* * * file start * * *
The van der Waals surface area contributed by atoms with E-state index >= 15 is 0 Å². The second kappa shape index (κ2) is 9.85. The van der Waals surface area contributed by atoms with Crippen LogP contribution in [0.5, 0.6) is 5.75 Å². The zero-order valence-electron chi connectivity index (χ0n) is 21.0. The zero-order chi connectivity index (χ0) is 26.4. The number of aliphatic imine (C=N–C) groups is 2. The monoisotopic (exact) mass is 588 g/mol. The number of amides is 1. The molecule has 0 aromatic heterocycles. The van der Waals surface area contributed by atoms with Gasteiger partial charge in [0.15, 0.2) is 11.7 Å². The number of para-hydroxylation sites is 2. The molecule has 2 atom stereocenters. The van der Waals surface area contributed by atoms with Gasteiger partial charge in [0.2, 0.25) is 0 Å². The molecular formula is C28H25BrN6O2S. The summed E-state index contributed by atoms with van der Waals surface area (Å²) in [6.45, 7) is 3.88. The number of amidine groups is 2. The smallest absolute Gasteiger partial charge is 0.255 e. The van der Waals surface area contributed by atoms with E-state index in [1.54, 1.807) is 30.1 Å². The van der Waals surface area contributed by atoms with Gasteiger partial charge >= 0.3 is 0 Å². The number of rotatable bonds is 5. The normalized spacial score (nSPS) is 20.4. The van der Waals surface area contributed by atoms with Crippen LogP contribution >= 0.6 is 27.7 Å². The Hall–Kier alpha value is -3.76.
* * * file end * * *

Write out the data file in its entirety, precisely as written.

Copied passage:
The van der Waals surface area contributed by atoms with E-state index >= 15 is 0 Å². The second kappa shape index (κ2) is 9.85. The van der Waals surface area contributed by atoms with Crippen LogP contribution in [0.5, 0.6) is 5.75 Å². The zero-order valence-electron chi connectivity index (χ0n) is 21.0. The zero-order chi connectivity index (χ0) is 26.4. The number of aliphatic imine (C=N–C) groups is 2. The monoisotopic (exact) mass is 588 g/mol. The number of amides is 1. The molecule has 0 aromatic heterocycles. The van der Waals surface area contributed by atoms with Gasteiger partial charge in [0.15, 0.2) is 11.7 Å². The number of para-hydroxylation sites is 2. The molecule has 2 atom stereocenters. The van der Waals surface area contributed by atoms with Gasteiger partial charge in [0.2, 0.25) is 0 Å². The molecular formula is C28H25BrN6O2S. The summed E-state index contributed by atoms with van der Waals surface area (Å²) in [6.45, 7) is 3.88. The number of amidine groups is 2. The smallest absolute Gasteiger partial charge is 0.255 e. The van der Waals surface area contributed by atoms with E-state index in [1.54, 1.807) is 30.1 Å². The van der Waals surface area contributed by atoms with Gasteiger partial charge >= 0.3 is 0 Å². The number of rotatable bonds is 5. The normalized spacial score (nSPS) is 20.4. The van der Waals surface area contributed by atoms with Crippen LogP contribution >= 0.6 is 27.7 Å². The Hall–Kier alpha value is -3.76.